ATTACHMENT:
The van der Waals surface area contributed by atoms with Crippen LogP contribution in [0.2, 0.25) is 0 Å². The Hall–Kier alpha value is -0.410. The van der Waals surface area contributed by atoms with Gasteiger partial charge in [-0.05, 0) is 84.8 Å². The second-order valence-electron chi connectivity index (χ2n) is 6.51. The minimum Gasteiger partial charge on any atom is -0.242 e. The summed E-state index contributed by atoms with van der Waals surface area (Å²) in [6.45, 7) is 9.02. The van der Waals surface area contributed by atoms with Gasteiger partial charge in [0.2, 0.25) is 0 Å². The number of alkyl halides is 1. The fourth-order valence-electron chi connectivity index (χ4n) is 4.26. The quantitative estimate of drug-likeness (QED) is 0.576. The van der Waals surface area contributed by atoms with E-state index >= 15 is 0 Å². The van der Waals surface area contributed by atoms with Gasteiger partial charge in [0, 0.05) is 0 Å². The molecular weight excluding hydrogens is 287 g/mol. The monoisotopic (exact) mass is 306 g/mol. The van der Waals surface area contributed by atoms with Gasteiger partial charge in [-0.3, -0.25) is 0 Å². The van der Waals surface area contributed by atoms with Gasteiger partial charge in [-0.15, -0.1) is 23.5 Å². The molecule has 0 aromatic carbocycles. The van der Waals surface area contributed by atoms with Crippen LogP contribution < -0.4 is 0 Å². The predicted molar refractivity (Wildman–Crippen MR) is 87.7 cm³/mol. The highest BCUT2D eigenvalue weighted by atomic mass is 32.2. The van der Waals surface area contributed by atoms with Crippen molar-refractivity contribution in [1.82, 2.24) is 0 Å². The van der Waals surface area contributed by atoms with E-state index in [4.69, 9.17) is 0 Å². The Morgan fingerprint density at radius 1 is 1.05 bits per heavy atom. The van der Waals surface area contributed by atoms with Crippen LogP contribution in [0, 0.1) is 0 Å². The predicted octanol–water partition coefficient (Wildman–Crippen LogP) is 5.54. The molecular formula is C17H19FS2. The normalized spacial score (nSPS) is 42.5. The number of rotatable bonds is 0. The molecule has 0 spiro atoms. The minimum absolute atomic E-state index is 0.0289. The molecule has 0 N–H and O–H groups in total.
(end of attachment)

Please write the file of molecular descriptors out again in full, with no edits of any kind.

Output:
The van der Waals surface area contributed by atoms with Crippen LogP contribution in [0.2, 0.25) is 0 Å². The Hall–Kier alpha value is -0.410. The van der Waals surface area contributed by atoms with Gasteiger partial charge in [-0.05, 0) is 84.8 Å². The second-order valence-electron chi connectivity index (χ2n) is 6.51. The minimum Gasteiger partial charge on any atom is -0.242 e. The summed E-state index contributed by atoms with van der Waals surface area (Å²) in [6.45, 7) is 9.02. The van der Waals surface area contributed by atoms with Gasteiger partial charge in [0.2, 0.25) is 0 Å². The number of alkyl halides is 1. The fourth-order valence-electron chi connectivity index (χ4n) is 4.26. The quantitative estimate of drug-likeness (QED) is 0.576. The van der Waals surface area contributed by atoms with E-state index >= 15 is 0 Å². The van der Waals surface area contributed by atoms with Gasteiger partial charge in [0, 0.05) is 0 Å². The molecular weight excluding hydrogens is 287 g/mol. The monoisotopic (exact) mass is 306 g/mol. The van der Waals surface area contributed by atoms with Gasteiger partial charge in [-0.3, -0.25) is 0 Å². The van der Waals surface area contributed by atoms with Gasteiger partial charge in [-0.15, -0.1) is 23.5 Å². The molecule has 0 aromatic carbocycles. The van der Waals surface area contributed by atoms with Crippen LogP contribution < -0.4 is 0 Å². The predicted molar refractivity (Wildman–Crippen MR) is 87.7 cm³/mol. The highest BCUT2D eigenvalue weighted by atomic mass is 32.2. The van der Waals surface area contributed by atoms with Crippen molar-refractivity contribution in [1.82, 2.24) is 0 Å². The van der Waals surface area contributed by atoms with E-state index in [4.69, 9.17) is 0 Å². The Morgan fingerprint density at radius 1 is 1.05 bits per heavy atom. The van der Waals surface area contributed by atoms with Crippen LogP contribution in [0, 0.1) is 0 Å². The predicted octanol–water partition coefficient (Wildman–Crippen LogP) is 5.54. The molecular formula is C17H19FS2. The normalized spacial score (nSPS) is 42.5. The number of rotatable bonds is 0. The molecule has 0 spiro atoms. The minimum absolute atomic E-state index is 0.0289. The molecule has 0 N–H and O–H groups in total.